Ghillie Dhu

Ghillie Dhu is a venue Edinburgh needed. The G1 group have done a terrific job in turning the Grade A listed building, originally a Church, into a three tiered bar and entertainment venue. In August Ghillie Dhu become a Festival Fringe venue, after partnering with the Pleasance brand. The performances during the festival had a particular focus on music and cabaret, which is no surprise given Ghillie Dhu also runs weekly Ceilidh and gig nights. In the future the blog will be sure to check out the live entertainment options at Ghillie Dhu, but our experience so far is based solely on their ground floor bar.

Very large table at Ghillie Dhu, Edinburgh Burger and chips at Edinburgh's Ghillie Dhu

The venue is dark and decorated in the manner of a traditional Scottish banquet hall. All we found lacking was the smell of burning peat and heather sticking out from below the seats! As such, I think it would really suit a dark winter evening, with a few drams after your meal, better than a sunny August lunchtime, when we visited. Having said all of that, the fittings were modern and clean and the staff were attentive. I suspect that any tourists looking for a slice of old Scotish style will not be disappointed.

The food is traditional Scottish fayre, so it was no surprise to find a starter of haggis, neeps and tatties (£4.55) hitting the mark. Ghillie Dhu’s burger (£7.25) was huge and unlikely to disappoint, although £1.50 per extra topping is excessive. Unforgivably the accompanying chips had not been cooked properly; infact a few of them were akin to munching through raw potato. While the menu choices and quality of ingredient are good, such carelessness will let Ghillie Dhu down. A guest reviewer had this to say about Ghillie Dhu’s pork belly and noodle salad (£9.75):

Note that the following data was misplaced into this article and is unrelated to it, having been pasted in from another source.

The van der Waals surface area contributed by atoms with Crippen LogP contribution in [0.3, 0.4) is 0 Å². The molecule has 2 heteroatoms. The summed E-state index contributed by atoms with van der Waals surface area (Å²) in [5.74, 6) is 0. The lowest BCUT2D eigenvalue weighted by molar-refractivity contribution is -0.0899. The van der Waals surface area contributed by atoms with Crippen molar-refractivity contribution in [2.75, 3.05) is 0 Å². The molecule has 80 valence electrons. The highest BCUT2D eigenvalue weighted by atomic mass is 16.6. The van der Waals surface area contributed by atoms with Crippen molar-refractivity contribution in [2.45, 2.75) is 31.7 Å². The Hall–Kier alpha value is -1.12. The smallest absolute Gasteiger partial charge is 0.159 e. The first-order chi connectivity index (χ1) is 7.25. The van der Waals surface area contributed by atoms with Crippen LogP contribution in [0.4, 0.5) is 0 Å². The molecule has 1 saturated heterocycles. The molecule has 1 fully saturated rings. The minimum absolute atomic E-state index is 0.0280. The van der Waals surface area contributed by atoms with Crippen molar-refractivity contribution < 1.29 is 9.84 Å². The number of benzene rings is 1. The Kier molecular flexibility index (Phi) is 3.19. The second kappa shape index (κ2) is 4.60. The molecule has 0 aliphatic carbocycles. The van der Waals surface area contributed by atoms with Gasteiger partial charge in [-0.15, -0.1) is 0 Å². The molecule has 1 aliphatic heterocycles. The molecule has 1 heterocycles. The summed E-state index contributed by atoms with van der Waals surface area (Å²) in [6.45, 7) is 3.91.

More of a cold stir-fry than a salad in my opinion, but this was still a satisfying dish. Resting on a bed of noodles were four succulent pieces of pork belly, fried to golden perfection, surrounded by an abundance of small rosettes of cauliflower and slivers of carrot and spring onion. The dish was dressed with soy sauce and ginger - a classic combination - and was very tasty indeed. The portion was ample for a working lunch but would need back-up for a main evening meal. If I were to look for faults then I would say that more carrot and spring onion were required and there was too much soy sauce, which formed a pool in my empty dish. To drink, I had a pint of Ghillie ale, which was aromatic and refreshing – a good accompaniment to any hearty dish.

In the short time Ghillie Dhu has been open it’s established a solid reputation as a bar with decent service, good atmosphere and, owing to its size, a place where finding a table late at night is not impossible. A “late night scran” menu, which is served from 11pm offers delights such as a haggis or black pudding supper until closing time.

Ghillie Dhu is unashamedly proud to be Scottish, but thankfully it’s found a balance between tourist attraction and local appeal. Overall a bar to hold in high regard. Provided the chips are cooked properly, the food is good enough.

Ghillie Dhu is located at 2 Rutland Place, Edinburgh, EH1 2AD
Telephone: 0131 222 9930

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